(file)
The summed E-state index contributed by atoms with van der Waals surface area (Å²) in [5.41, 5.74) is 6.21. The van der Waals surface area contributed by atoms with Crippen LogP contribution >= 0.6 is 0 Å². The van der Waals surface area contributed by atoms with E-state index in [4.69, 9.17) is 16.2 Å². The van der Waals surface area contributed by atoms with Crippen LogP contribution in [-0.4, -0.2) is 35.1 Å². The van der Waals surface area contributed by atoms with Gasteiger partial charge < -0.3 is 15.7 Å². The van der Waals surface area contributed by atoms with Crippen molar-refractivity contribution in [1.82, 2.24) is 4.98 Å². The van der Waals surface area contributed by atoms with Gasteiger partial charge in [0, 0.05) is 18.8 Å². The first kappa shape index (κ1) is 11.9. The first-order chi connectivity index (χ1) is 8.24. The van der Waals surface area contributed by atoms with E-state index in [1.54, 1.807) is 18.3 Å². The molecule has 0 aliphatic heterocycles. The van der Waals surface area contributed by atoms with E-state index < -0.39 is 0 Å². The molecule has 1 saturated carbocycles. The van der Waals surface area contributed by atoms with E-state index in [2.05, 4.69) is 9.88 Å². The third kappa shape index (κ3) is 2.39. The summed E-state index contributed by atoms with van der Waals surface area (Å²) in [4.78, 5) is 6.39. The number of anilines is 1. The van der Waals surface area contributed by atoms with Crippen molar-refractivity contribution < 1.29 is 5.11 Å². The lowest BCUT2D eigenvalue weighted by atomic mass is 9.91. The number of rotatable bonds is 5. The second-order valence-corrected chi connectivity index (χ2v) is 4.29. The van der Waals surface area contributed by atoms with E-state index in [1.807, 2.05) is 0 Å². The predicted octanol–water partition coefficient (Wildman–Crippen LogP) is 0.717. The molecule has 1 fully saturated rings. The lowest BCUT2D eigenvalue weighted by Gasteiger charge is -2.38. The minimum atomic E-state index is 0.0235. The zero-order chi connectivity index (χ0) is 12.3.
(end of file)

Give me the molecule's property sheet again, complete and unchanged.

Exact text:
The summed E-state index contributed by atoms with van der Waals surface area (Å²) in [5.41, 5.74) is 6.21. The van der Waals surface area contributed by atoms with Crippen LogP contribution >= 0.6 is 0 Å². The van der Waals surface area contributed by atoms with E-state index in [4.69, 9.17) is 16.2 Å². The van der Waals surface area contributed by atoms with Crippen LogP contribution in [-0.4, -0.2) is 35.1 Å². The van der Waals surface area contributed by atoms with Gasteiger partial charge < -0.3 is 15.7 Å². The van der Waals surface area contributed by atoms with Crippen molar-refractivity contribution in [1.82, 2.24) is 4.98 Å². The van der Waals surface area contributed by atoms with Gasteiger partial charge in [0, 0.05) is 18.8 Å². The first kappa shape index (κ1) is 11.9. The first-order chi connectivity index (χ1) is 8.24. The van der Waals surface area contributed by atoms with E-state index in [1.54, 1.807) is 18.3 Å². The molecule has 0 aliphatic heterocycles. The van der Waals surface area contributed by atoms with E-state index < -0.39 is 0 Å². The molecule has 1 saturated carbocycles. The van der Waals surface area contributed by atoms with E-state index in [2.05, 4.69) is 9.88 Å². The third kappa shape index (κ3) is 2.39. The summed E-state index contributed by atoms with van der Waals surface area (Å²) in [4.78, 5) is 6.39. The number of anilines is 1. The van der Waals surface area contributed by atoms with Crippen molar-refractivity contribution < 1.29 is 5.11 Å². The lowest BCUT2D eigenvalue weighted by atomic mass is 9.91. The number of rotatable bonds is 5. The second-order valence-corrected chi connectivity index (χ2v) is 4.29. The van der Waals surface area contributed by atoms with E-state index in [1.807, 2.05) is 0 Å². The predicted octanol–water partition coefficient (Wildman–Crippen LogP) is 0.717. The molecule has 1 fully saturated rings. The lowest BCUT2D eigenvalue weighted by Gasteiger charge is -2.38. The minimum atomic E-state index is 0.0235. The zero-order chi connectivity index (χ0) is 12.3.